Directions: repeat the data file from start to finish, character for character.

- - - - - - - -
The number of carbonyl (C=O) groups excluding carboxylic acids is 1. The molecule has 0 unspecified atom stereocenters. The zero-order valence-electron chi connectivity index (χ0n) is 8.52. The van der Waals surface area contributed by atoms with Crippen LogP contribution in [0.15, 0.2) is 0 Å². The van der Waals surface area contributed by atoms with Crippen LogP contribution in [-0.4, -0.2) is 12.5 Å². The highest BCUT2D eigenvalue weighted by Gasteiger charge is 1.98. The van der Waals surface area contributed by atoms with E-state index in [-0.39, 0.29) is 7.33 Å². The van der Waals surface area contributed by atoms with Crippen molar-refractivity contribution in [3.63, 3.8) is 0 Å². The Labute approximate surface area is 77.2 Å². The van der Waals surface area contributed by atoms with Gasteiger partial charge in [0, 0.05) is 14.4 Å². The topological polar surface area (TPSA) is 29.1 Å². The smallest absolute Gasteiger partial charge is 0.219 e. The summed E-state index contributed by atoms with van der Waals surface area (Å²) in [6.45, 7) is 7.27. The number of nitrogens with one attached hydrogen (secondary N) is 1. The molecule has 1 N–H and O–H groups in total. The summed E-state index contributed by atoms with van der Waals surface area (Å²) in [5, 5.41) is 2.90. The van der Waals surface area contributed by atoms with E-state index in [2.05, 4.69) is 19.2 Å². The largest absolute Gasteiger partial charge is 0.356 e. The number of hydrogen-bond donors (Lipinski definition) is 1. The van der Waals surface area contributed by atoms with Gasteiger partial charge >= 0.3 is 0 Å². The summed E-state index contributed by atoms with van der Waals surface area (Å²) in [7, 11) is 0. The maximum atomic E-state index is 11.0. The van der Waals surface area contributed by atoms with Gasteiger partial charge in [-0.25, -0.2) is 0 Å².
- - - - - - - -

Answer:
The number of carbonyl (C=O) groups excluding carboxylic acids is 1. The molecule has 0 unspecified atom stereocenters. The zero-order valence-electron chi connectivity index (χ0n) is 8.52. The van der Waals surface area contributed by atoms with Crippen LogP contribution in [0.15, 0.2) is 0 Å². The van der Waals surface area contributed by atoms with Crippen LogP contribution in [-0.4, -0.2) is 12.5 Å². The highest BCUT2D eigenvalue weighted by Gasteiger charge is 1.98. The van der Waals surface area contributed by atoms with E-state index in [-0.39, 0.29) is 7.33 Å². The van der Waals surface area contributed by atoms with Crippen molar-refractivity contribution in [3.63, 3.8) is 0 Å². The Labute approximate surface area is 77.2 Å². The van der Waals surface area contributed by atoms with Gasteiger partial charge in [0, 0.05) is 14.4 Å². The topological polar surface area (TPSA) is 29.1 Å². The smallest absolute Gasteiger partial charge is 0.219 e. The summed E-state index contributed by atoms with van der Waals surface area (Å²) in [6.45, 7) is 7.27. The number of nitrogens with one attached hydrogen (secondary N) is 1. The molecule has 1 N–H and O–H groups in total. The summed E-state index contributed by atoms with van der Waals surface area (Å²) in [5, 5.41) is 2.90. The van der Waals surface area contributed by atoms with E-state index in [2.05, 4.69) is 19.2 Å². The largest absolute Gasteiger partial charge is 0.356 e. The number of hydrogen-bond donors (Lipinski definition) is 1. The van der Waals surface area contributed by atoms with Gasteiger partial charge >= 0.3 is 0 Å². The summed E-state index contributed by atoms with van der Waals surface area (Å²) in [7, 11) is 0. The maximum atomic E-state index is 11.0. The van der Waals surface area contributed by atoms with Gasteiger partial charge in [-0.25, -0.2) is 0 Å².